New York Knicks Continue Their Win-Now Philosophy
The New York Knicks may have broken their string of 12 straight years without winning a playoff series, while winning 54 games and the Atlantic Division crown, but to a man, they know that they fell short of their ultimate goal in 2012-2013, which was to vie for the NBA Championship. The Knicks were a tale of three teams at times last season. They started out as the best team in the NBA for the first month and a half of the season, then looked like one of the worst teams in the league for two months, and then came on strong, winning 19 out of 21 (including 13 straight at one point) just as the playoffs began. It appeared that the Knicks were peaking at the right time.
Then the injuries and cold shooting that had plagued the Knicks during the middle months of the season immediately returned, and the Knicks were bounced from the playoffs before they ever had a shot at facing the Miami Heat for the right to advance to the NBA Finals.
It is an open secret around New York and the NBA landscape that the Knicks want to win. Now. Their entire roster in 2012 was constructed with older veterans not only because of their playoff mettle, but with designs to defeat the Heat, which the Knicks did three out of the four times the teams squared off in 2012-2013. Following a quick start, G Jason Kidd faded horribly down the stretch in what turned out to be his final season in the NBA. F Amare Stoudemire came up with two more knee injuries during the season and was rendered as an after-thought on the court for the most part. Just as he was rounding back into a semblance of his former self, he was injured again, and was useless in the Knicks’ Eastern Conference Semifinals loss to the Indiana Pacers.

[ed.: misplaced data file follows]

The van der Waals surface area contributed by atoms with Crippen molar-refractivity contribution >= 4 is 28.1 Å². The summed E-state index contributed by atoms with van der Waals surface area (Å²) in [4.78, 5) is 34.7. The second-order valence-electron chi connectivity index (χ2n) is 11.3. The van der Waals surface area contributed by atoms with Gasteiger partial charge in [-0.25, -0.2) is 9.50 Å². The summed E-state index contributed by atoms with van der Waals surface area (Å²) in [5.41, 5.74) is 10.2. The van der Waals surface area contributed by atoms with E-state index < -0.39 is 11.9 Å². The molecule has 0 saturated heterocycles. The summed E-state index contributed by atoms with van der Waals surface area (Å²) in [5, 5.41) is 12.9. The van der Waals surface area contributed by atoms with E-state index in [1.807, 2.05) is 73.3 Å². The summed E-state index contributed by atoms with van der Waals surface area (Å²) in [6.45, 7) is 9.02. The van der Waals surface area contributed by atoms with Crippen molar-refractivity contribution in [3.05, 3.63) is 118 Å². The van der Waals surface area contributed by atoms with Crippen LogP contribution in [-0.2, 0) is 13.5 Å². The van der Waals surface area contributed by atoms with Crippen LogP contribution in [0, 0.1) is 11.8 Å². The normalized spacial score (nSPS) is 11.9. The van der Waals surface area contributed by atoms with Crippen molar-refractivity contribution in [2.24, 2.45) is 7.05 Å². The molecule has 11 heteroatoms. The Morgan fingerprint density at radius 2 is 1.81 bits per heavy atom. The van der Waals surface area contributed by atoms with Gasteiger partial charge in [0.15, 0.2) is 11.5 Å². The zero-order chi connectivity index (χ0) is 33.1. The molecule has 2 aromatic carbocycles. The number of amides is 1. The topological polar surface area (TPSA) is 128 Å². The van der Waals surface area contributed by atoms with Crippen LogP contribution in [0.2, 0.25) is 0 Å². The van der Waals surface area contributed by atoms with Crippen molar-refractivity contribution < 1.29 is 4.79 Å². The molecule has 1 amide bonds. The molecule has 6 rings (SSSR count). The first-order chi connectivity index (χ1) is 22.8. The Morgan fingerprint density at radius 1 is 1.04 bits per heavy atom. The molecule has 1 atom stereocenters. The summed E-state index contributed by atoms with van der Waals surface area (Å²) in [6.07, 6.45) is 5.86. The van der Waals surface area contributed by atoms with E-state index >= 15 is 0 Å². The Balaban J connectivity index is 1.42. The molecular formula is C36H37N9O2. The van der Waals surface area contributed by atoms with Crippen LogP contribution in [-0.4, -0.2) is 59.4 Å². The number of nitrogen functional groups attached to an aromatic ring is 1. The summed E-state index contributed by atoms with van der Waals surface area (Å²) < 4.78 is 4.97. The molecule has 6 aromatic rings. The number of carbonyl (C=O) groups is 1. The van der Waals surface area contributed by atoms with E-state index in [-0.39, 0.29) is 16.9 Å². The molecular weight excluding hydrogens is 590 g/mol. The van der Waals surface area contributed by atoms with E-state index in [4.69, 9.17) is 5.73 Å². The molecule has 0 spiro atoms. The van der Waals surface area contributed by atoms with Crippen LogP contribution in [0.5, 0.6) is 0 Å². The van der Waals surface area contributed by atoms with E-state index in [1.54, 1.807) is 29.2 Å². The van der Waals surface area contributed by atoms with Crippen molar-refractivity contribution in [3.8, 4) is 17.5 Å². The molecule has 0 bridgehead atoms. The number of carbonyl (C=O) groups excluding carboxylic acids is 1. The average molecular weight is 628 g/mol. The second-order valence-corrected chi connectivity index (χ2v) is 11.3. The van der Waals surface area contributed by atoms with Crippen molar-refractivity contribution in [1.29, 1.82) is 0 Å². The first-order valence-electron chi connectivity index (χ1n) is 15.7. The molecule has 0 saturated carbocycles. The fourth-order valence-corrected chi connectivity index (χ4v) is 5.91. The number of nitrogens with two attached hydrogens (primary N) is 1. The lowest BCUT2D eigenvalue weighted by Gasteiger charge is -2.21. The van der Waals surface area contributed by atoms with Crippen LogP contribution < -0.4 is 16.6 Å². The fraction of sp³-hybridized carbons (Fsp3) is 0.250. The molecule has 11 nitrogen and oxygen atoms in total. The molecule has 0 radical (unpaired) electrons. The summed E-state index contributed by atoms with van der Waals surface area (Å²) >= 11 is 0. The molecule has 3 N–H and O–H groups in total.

With Carmelo Anthony, Iman Shumpert, Raymond Felton, JR Smith, Pablo Prigioni, Steve Novak, and Chris Copeland, the Knicks have a one-year window to attain their goal of winning a championship before the team brass is forced to make critical decisions on the future of the team. The Knicks own their original 1st Round pick for only the second time in a decade (Shumpert, 2011) in the 24th slot of the 2013 NBA Draft. The Knicks will be eyeing a player who can contribute immediately, and they must hope that Smith and Copeland will forgo potentially larger paydays elsewhere to take one more crack at the title. The salary cap and luxury tax are virtually of no real consequence to the Knicks, who have the deepest pockets in the NBA. It has always been a matter of timing with the health of players and meshing the right unit together on the court. Whether the Knicks are able to lure Chris Paul away from the Clippers, or trade for Tyreke Evans, they will need another scorer to complement Anthony when Smith is off, or the Knicks will continue their series of “What If?” offseasons.
Otherwise, there will be another mass exodus of players out of New York, and the merry-go-round of overpaid players coming to New York and failing to deliver will continue.